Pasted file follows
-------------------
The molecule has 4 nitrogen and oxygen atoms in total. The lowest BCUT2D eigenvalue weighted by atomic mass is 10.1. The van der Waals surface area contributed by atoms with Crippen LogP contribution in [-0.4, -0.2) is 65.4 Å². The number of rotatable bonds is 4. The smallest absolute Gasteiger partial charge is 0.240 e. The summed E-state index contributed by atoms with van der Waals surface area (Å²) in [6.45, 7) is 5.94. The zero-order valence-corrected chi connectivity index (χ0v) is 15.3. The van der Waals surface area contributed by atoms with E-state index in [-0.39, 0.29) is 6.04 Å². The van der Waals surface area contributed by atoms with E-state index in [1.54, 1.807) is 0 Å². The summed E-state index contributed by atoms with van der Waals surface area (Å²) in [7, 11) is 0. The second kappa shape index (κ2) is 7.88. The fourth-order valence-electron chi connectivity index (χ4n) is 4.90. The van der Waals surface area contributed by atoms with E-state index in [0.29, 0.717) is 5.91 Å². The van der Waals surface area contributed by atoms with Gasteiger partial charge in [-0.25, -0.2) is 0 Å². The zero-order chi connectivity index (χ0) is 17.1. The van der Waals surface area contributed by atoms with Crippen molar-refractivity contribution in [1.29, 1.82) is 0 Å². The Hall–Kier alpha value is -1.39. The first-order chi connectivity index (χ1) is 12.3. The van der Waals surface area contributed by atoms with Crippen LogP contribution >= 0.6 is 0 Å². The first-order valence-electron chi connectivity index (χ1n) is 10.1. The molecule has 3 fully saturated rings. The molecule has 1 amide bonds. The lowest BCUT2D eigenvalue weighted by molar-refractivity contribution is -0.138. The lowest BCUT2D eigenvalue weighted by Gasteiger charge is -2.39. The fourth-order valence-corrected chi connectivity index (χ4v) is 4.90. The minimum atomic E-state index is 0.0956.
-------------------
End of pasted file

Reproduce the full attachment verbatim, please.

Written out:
The molecule has 4 nitrogen and oxygen atoms in total. The lowest BCUT2D eigenvalue weighted by atomic mass is 10.1. The van der Waals surface area contributed by atoms with Crippen LogP contribution in [-0.4, -0.2) is 65.4 Å². The number of rotatable bonds is 4. The smallest absolute Gasteiger partial charge is 0.240 e. The summed E-state index contributed by atoms with van der Waals surface area (Å²) in [6.45, 7) is 5.94. The zero-order valence-corrected chi connectivity index (χ0v) is 15.3. The van der Waals surface area contributed by atoms with E-state index in [-0.39, 0.29) is 6.04 Å². The van der Waals surface area contributed by atoms with E-state index in [1.54, 1.807) is 0 Å². The summed E-state index contributed by atoms with van der Waals surface area (Å²) in [7, 11) is 0. The second kappa shape index (κ2) is 7.88. The fourth-order valence-electron chi connectivity index (χ4n) is 4.90. The van der Waals surface area contributed by atoms with E-state index in [0.29, 0.717) is 5.91 Å². The van der Waals surface area contributed by atoms with Gasteiger partial charge in [-0.25, -0.2) is 0 Å². The zero-order chi connectivity index (χ0) is 17.1. The van der Waals surface area contributed by atoms with Crippen molar-refractivity contribution in [1.29, 1.82) is 0 Å². The Hall–Kier alpha value is -1.39. The first-order chi connectivity index (χ1) is 12.3. The van der Waals surface area contributed by atoms with Crippen LogP contribution >= 0.6 is 0 Å². The first-order valence-electron chi connectivity index (χ1n) is 10.1. The molecule has 3 fully saturated rings. The molecule has 1 amide bonds. The lowest BCUT2D eigenvalue weighted by molar-refractivity contribution is -0.138. The lowest BCUT2D eigenvalue weighted by Gasteiger charge is -2.39. The fourth-order valence-corrected chi connectivity index (χ4v) is 4.90. The minimum atomic E-state index is 0.0956.